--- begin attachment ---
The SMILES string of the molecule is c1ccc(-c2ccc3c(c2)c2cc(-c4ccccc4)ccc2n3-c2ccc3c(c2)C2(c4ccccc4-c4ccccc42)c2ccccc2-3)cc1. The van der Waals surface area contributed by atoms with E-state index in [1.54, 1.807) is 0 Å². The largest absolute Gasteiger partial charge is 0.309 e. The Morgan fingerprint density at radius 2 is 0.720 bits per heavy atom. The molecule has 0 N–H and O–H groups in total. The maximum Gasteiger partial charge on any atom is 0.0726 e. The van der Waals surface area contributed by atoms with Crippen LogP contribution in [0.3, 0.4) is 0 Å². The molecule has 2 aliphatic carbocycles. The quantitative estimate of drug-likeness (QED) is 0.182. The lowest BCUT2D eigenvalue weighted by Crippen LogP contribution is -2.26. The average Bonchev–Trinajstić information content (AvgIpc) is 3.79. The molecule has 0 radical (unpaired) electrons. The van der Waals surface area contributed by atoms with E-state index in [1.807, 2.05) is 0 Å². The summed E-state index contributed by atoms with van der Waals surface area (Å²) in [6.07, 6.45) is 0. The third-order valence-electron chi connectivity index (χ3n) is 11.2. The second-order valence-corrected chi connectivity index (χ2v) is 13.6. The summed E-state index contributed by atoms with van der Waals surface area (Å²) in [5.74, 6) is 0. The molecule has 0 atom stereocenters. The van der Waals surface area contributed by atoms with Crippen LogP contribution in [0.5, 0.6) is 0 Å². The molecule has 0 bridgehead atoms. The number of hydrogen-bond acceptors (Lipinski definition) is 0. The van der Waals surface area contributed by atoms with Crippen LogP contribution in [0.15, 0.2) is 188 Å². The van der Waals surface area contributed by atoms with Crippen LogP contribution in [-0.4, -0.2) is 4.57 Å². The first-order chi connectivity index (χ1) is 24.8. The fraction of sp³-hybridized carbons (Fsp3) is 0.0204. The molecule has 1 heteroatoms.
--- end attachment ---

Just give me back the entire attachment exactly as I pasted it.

The SMILES string of the molecule is c1ccc(-c2ccc3c(c2)c2cc(-c4ccccc4)ccc2n3-c2ccc3c(c2)C2(c4ccccc4-c4ccccc42)c2ccccc2-3)cc1. The van der Waals surface area contributed by atoms with E-state index in [1.54, 1.807) is 0 Å². The largest absolute Gasteiger partial charge is 0.309 e. The Morgan fingerprint density at radius 2 is 0.720 bits per heavy atom. The molecule has 0 N–H and O–H groups in total. The maximum Gasteiger partial charge on any atom is 0.0726 e. The van der Waals surface area contributed by atoms with Crippen LogP contribution in [0.3, 0.4) is 0 Å². The molecule has 2 aliphatic carbocycles. The quantitative estimate of drug-likeness (QED) is 0.182. The lowest BCUT2D eigenvalue weighted by Crippen LogP contribution is -2.26. The average Bonchev–Trinajstić information content (AvgIpc) is 3.79. The molecule has 0 radical (unpaired) electrons. The van der Waals surface area contributed by atoms with E-state index in [1.807, 2.05) is 0 Å². The summed E-state index contributed by atoms with van der Waals surface area (Å²) in [6.07, 6.45) is 0. The third-order valence-electron chi connectivity index (χ3n) is 11.2. The second-order valence-corrected chi connectivity index (χ2v) is 13.6. The summed E-state index contributed by atoms with van der Waals surface area (Å²) in [5.74, 6) is 0. The molecule has 0 atom stereocenters. The van der Waals surface area contributed by atoms with Crippen LogP contribution in [0.5, 0.6) is 0 Å². The molecule has 0 bridgehead atoms. The number of hydrogen-bond acceptors (Lipinski definition) is 0. The van der Waals surface area contributed by atoms with Crippen LogP contribution in [0.15, 0.2) is 188 Å². The van der Waals surface area contributed by atoms with Crippen LogP contribution in [-0.4, -0.2) is 4.57 Å². The first-order chi connectivity index (χ1) is 24.8. The fraction of sp³-hybridized carbons (Fsp3) is 0.0204. The molecule has 1 heteroatoms.